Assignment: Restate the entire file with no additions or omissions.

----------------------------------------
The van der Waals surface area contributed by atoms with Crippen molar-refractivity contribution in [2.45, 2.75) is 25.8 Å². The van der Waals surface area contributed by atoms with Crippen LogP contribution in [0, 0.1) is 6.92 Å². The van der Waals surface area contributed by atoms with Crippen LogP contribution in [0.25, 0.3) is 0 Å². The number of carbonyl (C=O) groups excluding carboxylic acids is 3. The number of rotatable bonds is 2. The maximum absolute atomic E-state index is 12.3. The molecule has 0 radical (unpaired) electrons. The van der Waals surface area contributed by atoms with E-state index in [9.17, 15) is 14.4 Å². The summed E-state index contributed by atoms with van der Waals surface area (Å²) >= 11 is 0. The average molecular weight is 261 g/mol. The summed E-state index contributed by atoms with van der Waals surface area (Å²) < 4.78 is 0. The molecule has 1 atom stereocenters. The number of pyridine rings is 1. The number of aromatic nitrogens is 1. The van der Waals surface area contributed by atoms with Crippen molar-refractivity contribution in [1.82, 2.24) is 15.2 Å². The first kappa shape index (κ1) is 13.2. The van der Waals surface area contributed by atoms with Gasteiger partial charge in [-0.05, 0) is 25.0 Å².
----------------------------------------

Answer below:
The van der Waals surface area contributed by atoms with Crippen molar-refractivity contribution in [2.45, 2.75) is 25.8 Å². The van der Waals surface area contributed by atoms with Crippen LogP contribution in [0, 0.1) is 6.92 Å². The van der Waals surface area contributed by atoms with Crippen LogP contribution in [0.25, 0.3) is 0 Å². The number of carbonyl (C=O) groups excluding carboxylic acids is 3. The number of rotatable bonds is 2. The maximum absolute atomic E-state index is 12.3. The molecule has 0 radical (unpaired) electrons. The van der Waals surface area contributed by atoms with E-state index in [9.17, 15) is 14.4 Å². The summed E-state index contributed by atoms with van der Waals surface area (Å²) >= 11 is 0. The average molecular weight is 261 g/mol. The summed E-state index contributed by atoms with van der Waals surface area (Å²) < 4.78 is 0. The molecule has 1 atom stereocenters. The number of pyridine rings is 1. The number of aromatic nitrogens is 1. The van der Waals surface area contributed by atoms with Crippen molar-refractivity contribution in [1.82, 2.24) is 15.2 Å². The first kappa shape index (κ1) is 13.2. The van der Waals surface area contributed by atoms with Gasteiger partial charge in [-0.05, 0) is 25.0 Å².